Numerous years ago when my husband and I first started living together, I occasionally used a George Foreman indoor grill of his he had in his college apartment. The thing wasn't old, but was well-used (likely for things other than food from time to time). I liked how easily it would cook food (like burgers or fish), but it was small and the plates weren't removable, which made cleaning it a chore.
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When we moved down south a few years ago, we threw out the old George Foreman. Then, were without one until we moved back up north a little over a year ago, and I decided to buy another one, this time, upgraded.
Target had the model on sale I'd been eyeing up, the GRP4B. This model has the perfect capacity size (without taking up a ton of space), and best of all, removable plates! The removable plates were a hands-down must-have when I sought out a new George Foreman.
This particular George Foreman Indoor Grill is all black. There are upper and lower removable plates. Both plates are non-stick and ribbed, and the lower plate has slightly larger ribs which get a bit bigger at the bottom of the plate, which is where any grease or other fluids drip off of the plates and into the drip pan.
The drip pan is simple plastic (comes with the grill). It's easy to clean and store. It also came with a plastic scraper for the grill, but I rarely use it.
Cooking surface measures at roughly 12" long and just over 6" wide. The middle is a bit wider than the edges, but not enough to make any real difference in ability to cook. The plates are slanted downward, which helps drain fat and fluid away from food as it cooks.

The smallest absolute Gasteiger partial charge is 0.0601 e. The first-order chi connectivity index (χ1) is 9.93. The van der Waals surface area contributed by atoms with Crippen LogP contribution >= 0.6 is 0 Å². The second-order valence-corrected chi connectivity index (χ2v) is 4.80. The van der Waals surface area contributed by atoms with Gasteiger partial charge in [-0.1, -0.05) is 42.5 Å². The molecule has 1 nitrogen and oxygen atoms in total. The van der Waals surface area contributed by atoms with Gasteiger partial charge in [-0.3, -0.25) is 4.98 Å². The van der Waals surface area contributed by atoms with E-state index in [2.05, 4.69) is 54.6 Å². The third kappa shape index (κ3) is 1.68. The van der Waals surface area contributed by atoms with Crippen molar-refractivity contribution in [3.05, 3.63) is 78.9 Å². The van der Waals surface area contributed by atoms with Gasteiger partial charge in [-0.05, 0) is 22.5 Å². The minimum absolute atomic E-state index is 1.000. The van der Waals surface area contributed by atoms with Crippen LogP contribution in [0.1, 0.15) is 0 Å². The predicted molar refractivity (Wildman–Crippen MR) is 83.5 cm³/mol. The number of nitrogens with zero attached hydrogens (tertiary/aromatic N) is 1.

The back of the grill has the nifty aspect of expandable hinges. That way, when you have a thick piece of meat, veggies, or fish, it'll still close and evenly cook.
The lifting lip on the front to open it up is about 1", so you have a decent amount of space to lift it open. If what you're cooking produces a lot of steam, be careful when opening, because that hot steam can burn you. Use an oven-mitt.
The plates come off via two handles on either side of each plate (top and bottom) and have a little part you slide to the side to life off. It's super easy. When you put them back on the heating element, you slide the two pieces again, set it in place, and you're done, they're locked in there. It's pretty easy to tell when the plates aren't aligned right, there's very little room for error.
Even when the grill is hot, you can touch the side plate handles and not get burned. Those pieces stay cool, so you can actually remove the plates when they're hot if you really want to.
The cord on the George Foreman Indoor Grill (model GRP4B) is short. That's one aspect I'm not crazy about. It's just over 18" long. I like to have the grill out towards the edge of my counter, so the steam doesn't go straight up onto the upper wooden cabinets, but where the outlet is compared to where it's safe and best to have the grill means my cord stretches fully. A little extra cord would have been really nice.